CALL FOR PAPERS – EXTENDED DEADLINE 28TH MARCH 2016
FACING THE CHALLENGE OF BIAS IN HISTORY: QUANTITATIVE AND QUALITATIVE APPROACHES (FACULTY OF HISTORY, CAMBRIDGE, 15 MAY 2016)
Bias is a fundamental problem encountered by historians studying all time periods, using all methods, and at all stages of their career. The conveners of a one-day workshop on Facing the Challenge of Bias in History, to be held on Sunday 15th May 2016 at the University of Cambridge, therefore invite papers from historians in all sub-disciplines. Whether your work has confronted selection bias, bias inherent in a source, researcher bias, or any other form of bias, we would like to hear from you. By bringing together researchers from disparate areas of history, who might never usually come across each other’s work, we hope to explore a common problem and to collectively discuss ways of confronting this problem.Continue reading “CfP: Facing the Challenge of Bias in History”→
We are pleased to announce that the Gender and Work project at the Department of History, Uppsala University, has now made its unique database available online. On the new website you will find not only useful information about the project, its methodology, sources and results; you can also search the database yourself. Only a few clicks away is a corpus of more than 500,000 words of digitised source text from the late sixteenth to the late eighteenth century.
The texts have been selected because they bear witness to early modern working life. They can, however, be used for many other questions that historians might want to ask, not least with respect to everyday life in general. Each observation is merely a fragment of the past, but the quantity of fragments and the structure of the dataset will allow researchers to ask new questions and to draw new conclusions.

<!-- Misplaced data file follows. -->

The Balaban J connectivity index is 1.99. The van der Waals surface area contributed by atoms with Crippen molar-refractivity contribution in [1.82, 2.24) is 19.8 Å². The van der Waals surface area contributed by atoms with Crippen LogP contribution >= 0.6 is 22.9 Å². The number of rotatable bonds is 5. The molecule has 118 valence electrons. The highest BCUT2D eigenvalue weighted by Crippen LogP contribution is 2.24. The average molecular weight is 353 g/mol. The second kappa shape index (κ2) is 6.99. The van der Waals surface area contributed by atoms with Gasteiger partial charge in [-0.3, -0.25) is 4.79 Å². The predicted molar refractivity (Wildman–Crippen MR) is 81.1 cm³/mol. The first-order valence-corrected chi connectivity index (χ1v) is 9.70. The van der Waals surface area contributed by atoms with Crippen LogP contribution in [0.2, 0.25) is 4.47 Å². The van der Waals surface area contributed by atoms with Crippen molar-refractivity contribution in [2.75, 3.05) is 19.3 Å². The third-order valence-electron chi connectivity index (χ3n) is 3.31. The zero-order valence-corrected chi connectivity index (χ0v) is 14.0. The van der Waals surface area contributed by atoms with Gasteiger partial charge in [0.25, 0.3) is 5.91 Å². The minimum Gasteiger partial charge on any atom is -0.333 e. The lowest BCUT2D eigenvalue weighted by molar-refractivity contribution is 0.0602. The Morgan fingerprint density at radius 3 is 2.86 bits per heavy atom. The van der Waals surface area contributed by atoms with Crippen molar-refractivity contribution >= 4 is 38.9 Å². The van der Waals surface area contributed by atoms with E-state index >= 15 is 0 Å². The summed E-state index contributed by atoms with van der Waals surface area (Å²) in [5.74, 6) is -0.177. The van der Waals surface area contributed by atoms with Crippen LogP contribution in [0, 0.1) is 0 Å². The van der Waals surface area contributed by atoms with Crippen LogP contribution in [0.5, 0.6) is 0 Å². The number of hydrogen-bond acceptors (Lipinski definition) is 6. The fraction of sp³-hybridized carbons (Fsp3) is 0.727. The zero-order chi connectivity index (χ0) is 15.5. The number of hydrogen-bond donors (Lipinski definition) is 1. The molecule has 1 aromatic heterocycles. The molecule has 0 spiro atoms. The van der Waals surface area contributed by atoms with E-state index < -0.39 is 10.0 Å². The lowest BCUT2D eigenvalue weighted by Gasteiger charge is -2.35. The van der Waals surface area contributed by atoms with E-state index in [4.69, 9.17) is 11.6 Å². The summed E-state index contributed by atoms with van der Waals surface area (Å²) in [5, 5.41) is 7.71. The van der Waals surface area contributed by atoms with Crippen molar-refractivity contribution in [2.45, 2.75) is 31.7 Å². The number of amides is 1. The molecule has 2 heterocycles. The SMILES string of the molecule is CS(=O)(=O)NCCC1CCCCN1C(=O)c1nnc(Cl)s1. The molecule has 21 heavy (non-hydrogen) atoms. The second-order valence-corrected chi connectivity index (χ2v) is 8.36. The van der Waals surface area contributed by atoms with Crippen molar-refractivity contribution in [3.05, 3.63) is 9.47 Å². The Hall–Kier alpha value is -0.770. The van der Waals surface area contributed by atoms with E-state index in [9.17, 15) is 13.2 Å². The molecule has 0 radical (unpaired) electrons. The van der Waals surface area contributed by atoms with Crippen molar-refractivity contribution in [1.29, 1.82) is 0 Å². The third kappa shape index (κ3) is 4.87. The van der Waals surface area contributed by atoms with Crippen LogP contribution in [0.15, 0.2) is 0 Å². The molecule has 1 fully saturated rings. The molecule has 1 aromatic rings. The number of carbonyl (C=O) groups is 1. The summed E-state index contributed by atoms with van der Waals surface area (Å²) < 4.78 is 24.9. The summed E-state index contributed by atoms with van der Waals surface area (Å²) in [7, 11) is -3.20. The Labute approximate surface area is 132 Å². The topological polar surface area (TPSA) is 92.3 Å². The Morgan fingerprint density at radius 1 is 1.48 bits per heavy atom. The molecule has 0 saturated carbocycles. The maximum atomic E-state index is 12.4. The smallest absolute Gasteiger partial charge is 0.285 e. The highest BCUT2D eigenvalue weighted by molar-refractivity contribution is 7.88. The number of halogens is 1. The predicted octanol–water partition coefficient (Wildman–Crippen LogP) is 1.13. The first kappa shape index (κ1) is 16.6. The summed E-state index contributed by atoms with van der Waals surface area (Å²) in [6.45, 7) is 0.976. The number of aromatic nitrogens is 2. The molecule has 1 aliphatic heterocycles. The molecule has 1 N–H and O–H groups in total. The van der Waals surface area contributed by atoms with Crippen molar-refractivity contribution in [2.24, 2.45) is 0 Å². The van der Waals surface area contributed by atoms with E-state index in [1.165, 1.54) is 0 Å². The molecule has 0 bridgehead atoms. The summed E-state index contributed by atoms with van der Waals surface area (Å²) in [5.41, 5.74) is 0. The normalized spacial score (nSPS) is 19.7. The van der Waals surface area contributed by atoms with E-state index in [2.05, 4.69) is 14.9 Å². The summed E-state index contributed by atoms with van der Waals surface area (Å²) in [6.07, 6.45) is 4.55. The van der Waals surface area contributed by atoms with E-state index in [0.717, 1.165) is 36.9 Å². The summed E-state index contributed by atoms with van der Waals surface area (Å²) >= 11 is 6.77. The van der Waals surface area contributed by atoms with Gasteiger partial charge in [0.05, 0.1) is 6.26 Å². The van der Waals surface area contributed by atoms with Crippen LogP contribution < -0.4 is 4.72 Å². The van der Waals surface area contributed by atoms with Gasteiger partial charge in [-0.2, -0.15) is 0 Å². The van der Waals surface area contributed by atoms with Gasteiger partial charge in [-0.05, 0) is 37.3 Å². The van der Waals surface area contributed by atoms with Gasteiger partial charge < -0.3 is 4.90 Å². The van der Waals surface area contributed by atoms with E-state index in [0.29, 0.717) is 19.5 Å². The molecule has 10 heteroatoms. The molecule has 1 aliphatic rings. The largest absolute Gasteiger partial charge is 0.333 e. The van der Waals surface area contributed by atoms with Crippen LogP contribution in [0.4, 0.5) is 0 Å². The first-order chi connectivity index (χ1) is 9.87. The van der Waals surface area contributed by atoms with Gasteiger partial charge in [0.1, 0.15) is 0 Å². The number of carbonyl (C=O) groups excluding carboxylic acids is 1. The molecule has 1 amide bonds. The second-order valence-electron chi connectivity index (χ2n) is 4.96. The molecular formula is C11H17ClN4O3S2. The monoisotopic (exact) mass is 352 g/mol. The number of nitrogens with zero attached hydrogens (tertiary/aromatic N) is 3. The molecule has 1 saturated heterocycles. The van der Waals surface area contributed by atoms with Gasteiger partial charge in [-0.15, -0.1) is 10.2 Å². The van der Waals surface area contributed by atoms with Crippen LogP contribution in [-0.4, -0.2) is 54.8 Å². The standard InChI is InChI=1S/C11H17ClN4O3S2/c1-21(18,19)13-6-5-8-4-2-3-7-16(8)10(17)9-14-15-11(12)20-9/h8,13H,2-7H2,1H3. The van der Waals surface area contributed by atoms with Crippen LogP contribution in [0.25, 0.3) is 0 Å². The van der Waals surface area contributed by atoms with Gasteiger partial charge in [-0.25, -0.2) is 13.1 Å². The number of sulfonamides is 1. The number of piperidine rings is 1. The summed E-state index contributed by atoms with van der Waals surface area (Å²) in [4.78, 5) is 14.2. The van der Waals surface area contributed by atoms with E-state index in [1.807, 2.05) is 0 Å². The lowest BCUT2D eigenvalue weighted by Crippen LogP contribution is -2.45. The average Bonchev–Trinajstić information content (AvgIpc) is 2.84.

This interdisciplinary workshop aims to bring together scholars working on one or both of the following:
Questions concerned with the methods of women writing in the Renaissance and Early Modern period, and of men writing pro-woman works at the same time: the use of argument, evidence, literary, theological and philosophical authority, exempla, rhetorical devices, intellectual exchange, and methodological approaches (e.g. skeptical, on the basis of natural philosophy, fantastical).
Questions concerned with the genre that women chose for their work and that men chose for articulating pro-woman positions, whether poetry, polemical treatise, dialogue, or epistolary forms.
Researchers at LSE and Utrecht are co-organsising a workshop on 3rd-4th July on apprenticeship in early modern Europe. It will bring together a group of researchers with case studies looking at different systems and developments in a range of countries and cities, from Madrid to Finland, with the aim of allowing us to think comparatively about the institution of apprenticeship.
Today, we have a unique opportunity to begin the rigorous, comparative study of pre-modern European apprenticeship. On the one hand, an unprecedented number of researchers are using new methods and sources to uncover the varied, and often surprising ways in which apprenticeship actually worked in different parts of Europe. On the other, the consequences of apprenticeship are being debated in a number of major aspects of European economic and social history, notably in connection to the economic effects of guilds and the role of human capital in industrialization. Continue reading “Workshop on Apprenticeship in Early Modern Europe: One Institution or Many?”→